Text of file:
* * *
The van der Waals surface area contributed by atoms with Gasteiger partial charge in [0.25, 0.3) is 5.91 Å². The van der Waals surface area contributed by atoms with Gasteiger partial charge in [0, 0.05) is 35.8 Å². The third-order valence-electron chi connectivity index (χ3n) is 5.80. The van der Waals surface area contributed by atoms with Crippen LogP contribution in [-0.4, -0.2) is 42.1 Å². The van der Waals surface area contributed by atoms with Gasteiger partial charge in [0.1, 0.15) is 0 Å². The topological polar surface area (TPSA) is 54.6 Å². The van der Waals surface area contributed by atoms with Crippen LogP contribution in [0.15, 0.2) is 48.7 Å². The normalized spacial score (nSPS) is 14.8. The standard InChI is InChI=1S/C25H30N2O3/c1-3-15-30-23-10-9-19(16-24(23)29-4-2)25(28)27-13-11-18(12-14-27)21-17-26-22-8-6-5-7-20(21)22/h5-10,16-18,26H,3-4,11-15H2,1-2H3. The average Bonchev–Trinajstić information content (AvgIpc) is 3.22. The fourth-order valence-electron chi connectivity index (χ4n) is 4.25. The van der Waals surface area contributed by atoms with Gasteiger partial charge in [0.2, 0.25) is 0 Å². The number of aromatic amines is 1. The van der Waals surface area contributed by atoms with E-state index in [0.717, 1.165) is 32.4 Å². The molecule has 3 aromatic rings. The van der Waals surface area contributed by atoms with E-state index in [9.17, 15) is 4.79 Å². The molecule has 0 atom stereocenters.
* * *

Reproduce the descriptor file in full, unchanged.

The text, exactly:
The van der Waals surface area contributed by atoms with Gasteiger partial charge in [0.25, 0.3) is 5.91 Å². The van der Waals surface area contributed by atoms with Gasteiger partial charge in [0, 0.05) is 35.8 Å². The third-order valence-electron chi connectivity index (χ3n) is 5.80. The van der Waals surface area contributed by atoms with Crippen LogP contribution in [-0.4, -0.2) is 42.1 Å². The van der Waals surface area contributed by atoms with Gasteiger partial charge in [0.1, 0.15) is 0 Å². The topological polar surface area (TPSA) is 54.6 Å². The van der Waals surface area contributed by atoms with Crippen LogP contribution in [0.15, 0.2) is 48.7 Å². The normalized spacial score (nSPS) is 14.8. The standard InChI is InChI=1S/C25H30N2O3/c1-3-15-30-23-10-9-19(16-24(23)29-4-2)25(28)27-13-11-18(12-14-27)21-17-26-22-8-6-5-7-20(21)22/h5-10,16-18,26H,3-4,11-15H2,1-2H3. The average Bonchev–Trinajstić information content (AvgIpc) is 3.22. The fourth-order valence-electron chi connectivity index (χ4n) is 4.25. The van der Waals surface area contributed by atoms with Gasteiger partial charge in [0.2, 0.25) is 0 Å². The number of aromatic amines is 1. The van der Waals surface area contributed by atoms with E-state index in [0.717, 1.165) is 32.4 Å². The molecule has 3 aromatic rings. The van der Waals surface area contributed by atoms with E-state index in [9.17, 15) is 4.79 Å². The molecule has 0 atom stereocenters.